Posted by: highmountainmuse | September 25, 2009

A twist in the river

a twist in the river

a twist in the river

I sit by the river

And watch the metallic spark

Of the setting sun

Define each coil and curve

Of the surge of the river

Flowing like molten steel

Burning a path through the open flats

Burning a path though our simple lives

With nothing more to do here and now

Than watch the perpetual course.


Last light of the day

We grasp onto it

With both hands

In desperation

Afraid to lose what we once had

Forgetting that tomorrow

We will have something new

Is it this innovation that frightens us?


This is not the end of the day

But the beginning of feeding time

As the elk emerge from the solace of black timber

Once again trusting the exposed meadows

In the renewed silent static darkening

Shetler of the open places.


On the other side of the river in the naked flats

Afraid to let go of the consolation of light

A formation of geese

Shine silver against the indigo sky

In the last of the luminosity

As they fly so loudly

To their near by sanctuary

Calling it a day

As the light readies to fade to black.


Before the sun lowers itself behind the mountain

To the west from where this water flows

I watch rays of sunshine casting horizontal shadows

Long and lean and sharp

Lying like knives in a drawer

Across the edge of tree line

And then it is gone

The river turns black and cold and still.



  1. Its like i were there watching .I can hear every sound and see the river as the sun goes down .Its a wonderful sight if only in my mind .I will see it for real someday .It maybe my last great adventure . But i will hike the trails and see the wonder .
    If anyone wants to E mail me and just talk
    I would like that very much .Talking to a little
    white dog is sort of one sided
    My E Mail is “ “

  2. Good idea, Don.
    Don is on the road, on a mission, off on an adventure to see his family, including a new born great grand son. I call this living life. Seizing the day. Please keep in touch with him along his journey!

  3. “Last light of the day

    We grasp onto it

    With both hands

    In desperation

    Afraid to lose…” Because we do lose. And it hurts. But the sun gives us new chances, doesn’t it. We just must weather the course between the grief and hope. Those days of in-between I want to insist the sun stop his ceaseless shining slice. I want to crawl under leaves and hide. But…life. I replied to your kind concern on my blog. You are treasured here…and on my heart as I head for Georgia. A sudden trip. We bear our lives into the sun, no? Vastly richer for knowing you…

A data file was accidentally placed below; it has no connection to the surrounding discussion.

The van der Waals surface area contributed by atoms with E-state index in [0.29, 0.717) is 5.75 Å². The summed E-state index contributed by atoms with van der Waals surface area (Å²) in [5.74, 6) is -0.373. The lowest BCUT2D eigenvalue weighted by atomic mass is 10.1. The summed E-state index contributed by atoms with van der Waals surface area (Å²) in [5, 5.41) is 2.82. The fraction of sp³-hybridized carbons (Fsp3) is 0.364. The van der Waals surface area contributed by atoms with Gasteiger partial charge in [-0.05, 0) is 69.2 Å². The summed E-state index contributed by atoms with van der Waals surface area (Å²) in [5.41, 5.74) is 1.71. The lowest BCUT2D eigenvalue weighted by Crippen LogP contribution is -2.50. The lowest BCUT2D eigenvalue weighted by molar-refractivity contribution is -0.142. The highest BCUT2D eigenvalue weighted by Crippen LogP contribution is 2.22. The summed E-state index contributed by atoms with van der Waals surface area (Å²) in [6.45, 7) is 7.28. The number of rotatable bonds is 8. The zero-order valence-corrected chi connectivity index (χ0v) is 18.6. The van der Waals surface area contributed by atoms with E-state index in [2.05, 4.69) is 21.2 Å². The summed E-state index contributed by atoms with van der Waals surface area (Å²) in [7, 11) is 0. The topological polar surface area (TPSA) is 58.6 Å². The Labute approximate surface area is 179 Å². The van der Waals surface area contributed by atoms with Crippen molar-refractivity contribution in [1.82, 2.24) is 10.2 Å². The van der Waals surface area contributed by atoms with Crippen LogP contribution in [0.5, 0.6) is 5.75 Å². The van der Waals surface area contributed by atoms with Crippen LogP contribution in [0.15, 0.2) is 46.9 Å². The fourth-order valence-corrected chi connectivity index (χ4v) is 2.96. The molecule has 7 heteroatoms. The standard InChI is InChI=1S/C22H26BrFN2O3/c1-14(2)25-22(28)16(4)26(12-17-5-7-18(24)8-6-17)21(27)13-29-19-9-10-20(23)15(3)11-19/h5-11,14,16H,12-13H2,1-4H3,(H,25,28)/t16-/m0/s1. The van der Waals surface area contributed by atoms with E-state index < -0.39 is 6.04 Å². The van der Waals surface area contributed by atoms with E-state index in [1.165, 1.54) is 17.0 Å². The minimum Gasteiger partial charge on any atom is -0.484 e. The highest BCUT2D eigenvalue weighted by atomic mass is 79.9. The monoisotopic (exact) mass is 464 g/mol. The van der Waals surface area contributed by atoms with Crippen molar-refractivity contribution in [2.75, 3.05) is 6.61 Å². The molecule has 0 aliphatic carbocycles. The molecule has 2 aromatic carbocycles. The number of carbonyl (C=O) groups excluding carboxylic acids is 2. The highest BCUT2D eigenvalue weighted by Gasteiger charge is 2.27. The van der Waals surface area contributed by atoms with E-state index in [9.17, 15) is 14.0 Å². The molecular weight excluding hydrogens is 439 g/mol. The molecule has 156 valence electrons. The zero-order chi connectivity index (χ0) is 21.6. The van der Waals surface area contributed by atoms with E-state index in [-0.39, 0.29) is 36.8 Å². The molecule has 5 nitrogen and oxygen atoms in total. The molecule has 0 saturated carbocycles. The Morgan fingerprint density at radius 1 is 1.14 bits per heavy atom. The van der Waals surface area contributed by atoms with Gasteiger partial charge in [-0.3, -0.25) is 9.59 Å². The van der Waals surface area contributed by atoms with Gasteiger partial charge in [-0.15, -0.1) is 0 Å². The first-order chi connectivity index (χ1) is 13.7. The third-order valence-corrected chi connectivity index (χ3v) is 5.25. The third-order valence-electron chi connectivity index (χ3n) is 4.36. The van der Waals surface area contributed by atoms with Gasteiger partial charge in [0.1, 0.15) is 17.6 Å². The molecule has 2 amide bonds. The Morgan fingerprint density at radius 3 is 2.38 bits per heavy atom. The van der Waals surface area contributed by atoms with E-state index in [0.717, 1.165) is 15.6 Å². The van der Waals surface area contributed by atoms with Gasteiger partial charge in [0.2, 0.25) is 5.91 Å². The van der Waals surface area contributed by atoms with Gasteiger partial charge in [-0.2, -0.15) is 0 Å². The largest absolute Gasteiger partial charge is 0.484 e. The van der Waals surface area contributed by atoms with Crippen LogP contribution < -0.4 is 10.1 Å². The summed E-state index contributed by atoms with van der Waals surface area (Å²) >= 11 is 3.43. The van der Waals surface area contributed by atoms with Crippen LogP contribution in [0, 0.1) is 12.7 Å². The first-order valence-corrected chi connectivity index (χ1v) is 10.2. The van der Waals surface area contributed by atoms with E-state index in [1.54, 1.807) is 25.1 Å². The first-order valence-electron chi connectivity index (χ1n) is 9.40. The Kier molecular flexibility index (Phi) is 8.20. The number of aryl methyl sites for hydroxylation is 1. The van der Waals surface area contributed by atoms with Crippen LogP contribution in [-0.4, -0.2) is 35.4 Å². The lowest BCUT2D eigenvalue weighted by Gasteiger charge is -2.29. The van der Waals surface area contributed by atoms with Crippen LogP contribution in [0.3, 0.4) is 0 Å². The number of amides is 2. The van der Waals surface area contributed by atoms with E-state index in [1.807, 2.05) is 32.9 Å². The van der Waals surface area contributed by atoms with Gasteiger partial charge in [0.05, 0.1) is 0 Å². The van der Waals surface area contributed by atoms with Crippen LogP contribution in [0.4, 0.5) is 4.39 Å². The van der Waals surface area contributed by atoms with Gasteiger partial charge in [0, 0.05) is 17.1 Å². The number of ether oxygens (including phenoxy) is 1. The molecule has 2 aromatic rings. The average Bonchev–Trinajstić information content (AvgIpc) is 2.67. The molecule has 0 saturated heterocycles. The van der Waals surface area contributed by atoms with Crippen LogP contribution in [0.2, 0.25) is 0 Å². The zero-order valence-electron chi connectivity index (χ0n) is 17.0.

4. Ruth,
    How is it you are able to find the right words, and create such beauty with them?
    Be safe, well and strong on your trip to Georgia… Thank you for being there, irregardless of where “there” may be.

  5. Thank you too Gin…I’m still home. Trip was cancelled. Diving into my studies.

  6. For me, one of the most magical, unforgetable things about travelling in the mountains has been looking down into a valley in the evening and seeing the sun reflect golden from the twists and turns of a ride far below. You have captured beautifully the precious moments when one can gaze upon nature highlighted so magnificently.

    It’s curious how, looking down on the world from the heights, it seems like a different place to the valleys and lowlands that we tread at a different time. Looking from the mountains makes places sem more special, indeed the mountains add something, and so do mountain people for they are different to the people of the plains. (Hilaire Belloc wrote an essay along those lines, I think – I must look for it.)

    I must admit that, as the sun fell, my thoughts turned to the warm cabin that we were heading for, the welcome, the sights and sounds of our horses feeding, the mug of ale or wine that would be pressed into my hands.

  7. Thanks for writing, WHP, and so beautifully said, your words, images and understanding…

  8. Ruth – may it be a good weekend then. May I be so bold to say rest might be better than travel – if you allow yourself the time. Never easy when you stay back home, I know.

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